Social media has been abuzz the last few weeks about the 5 Continent PURE Study. The findings of the study, which analyzed nutrition intake data from over 135,000 people in 18 countries, have seemingly contradicted long held beliefs about the risk associated with carbohydrates and fat. Key word “seemingly.”
What is the “PURE Study?”
The pure study ran for 10 years, from 2003 to 2013, and followed over 135,000 people in 18 countries. Those countries – spanning a wide range of income levels – include Canada, Sweden, UAE, Argentina, Brazil, Chile, China, Colombia, Iran, Malaysia, Palestine, Poland, South Africa, Turkey, Bangladesh, India, Pakistan, and Zimbabwe.
The average person was followed for about 7 years, but the study is still ongoing so more data should be available in the future.
What did the PURE study find?
In a nutshell, the basic findings were that:
- Total carbohydrate intake was linked to higher risk of total mortality (or, dying of anything from a heart attack to a car accident). There was no link between carb intake and CVD or death from CVD.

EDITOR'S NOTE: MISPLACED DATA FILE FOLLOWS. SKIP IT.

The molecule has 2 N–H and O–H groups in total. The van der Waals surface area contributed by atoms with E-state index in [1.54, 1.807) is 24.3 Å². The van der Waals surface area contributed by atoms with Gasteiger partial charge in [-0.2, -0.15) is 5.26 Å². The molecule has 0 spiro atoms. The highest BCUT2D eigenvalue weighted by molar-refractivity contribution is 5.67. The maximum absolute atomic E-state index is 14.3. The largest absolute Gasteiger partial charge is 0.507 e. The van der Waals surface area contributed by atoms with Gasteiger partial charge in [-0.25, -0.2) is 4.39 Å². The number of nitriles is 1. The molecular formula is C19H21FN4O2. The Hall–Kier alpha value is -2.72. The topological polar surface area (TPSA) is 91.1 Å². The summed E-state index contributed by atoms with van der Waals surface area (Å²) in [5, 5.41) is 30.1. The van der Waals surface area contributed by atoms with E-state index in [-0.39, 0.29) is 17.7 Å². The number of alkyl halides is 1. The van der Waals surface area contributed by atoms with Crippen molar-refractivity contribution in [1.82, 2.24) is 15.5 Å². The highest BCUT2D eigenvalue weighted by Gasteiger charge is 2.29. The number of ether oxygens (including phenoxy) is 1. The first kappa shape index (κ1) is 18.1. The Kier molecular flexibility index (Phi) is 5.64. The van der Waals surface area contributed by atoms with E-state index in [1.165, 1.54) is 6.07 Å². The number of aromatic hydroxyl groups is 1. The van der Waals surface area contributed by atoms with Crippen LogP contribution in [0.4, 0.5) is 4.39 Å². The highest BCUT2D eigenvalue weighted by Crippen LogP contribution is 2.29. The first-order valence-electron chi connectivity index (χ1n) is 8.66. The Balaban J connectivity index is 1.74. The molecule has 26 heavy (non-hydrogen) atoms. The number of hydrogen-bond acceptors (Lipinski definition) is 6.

- Intake of both total and each individual type of fat was linked to lower risk of total mortality (again, death from any cause).
- Saturated fat was linked to lower risk of stroke.
Revolutionary, right? Not so fast my friend.
Let’s start with how comparisons were made. The data from participants was split into quintiles, and the risk was assessed comparing the highest and lowest quintile. So for carbohydrates, the highest fifth ate about 74-80% of daily calories from carbohydrates, while the lowest was around 42-49%. Between those two groups, there was a 1.28 hazard ratio (a hazard ratio of 1 would mean the risk was the same). It’s also worth remembering that there was no link between carbohydrate intake and heart disease or death from heart disease, just total death from all causes.
When it came to fat, the highest quintile was eating about 13% of calories from saturated fat, which is only a little over the recommended 10%, and those between 9 and 10% had similar risk to their peers at 13%.
So basically, this study tells us what we already know: very high carbohydrate intake above the upper limits of generally accepted dietary guidelines incur risk. Remember that the United States Dietary Guidelines recommend 45-65% of intake from carbohydrates. I don’t have access to the full text, but I’d be curios to see the comparisons between the 2nd and 3rd quintiles and the first. Is there still a statistically significant association when carb intake reaches recommended levels?
For a few other great points about the study results, read an assessment from fellow dietitian Nutrition Wonk over at her page.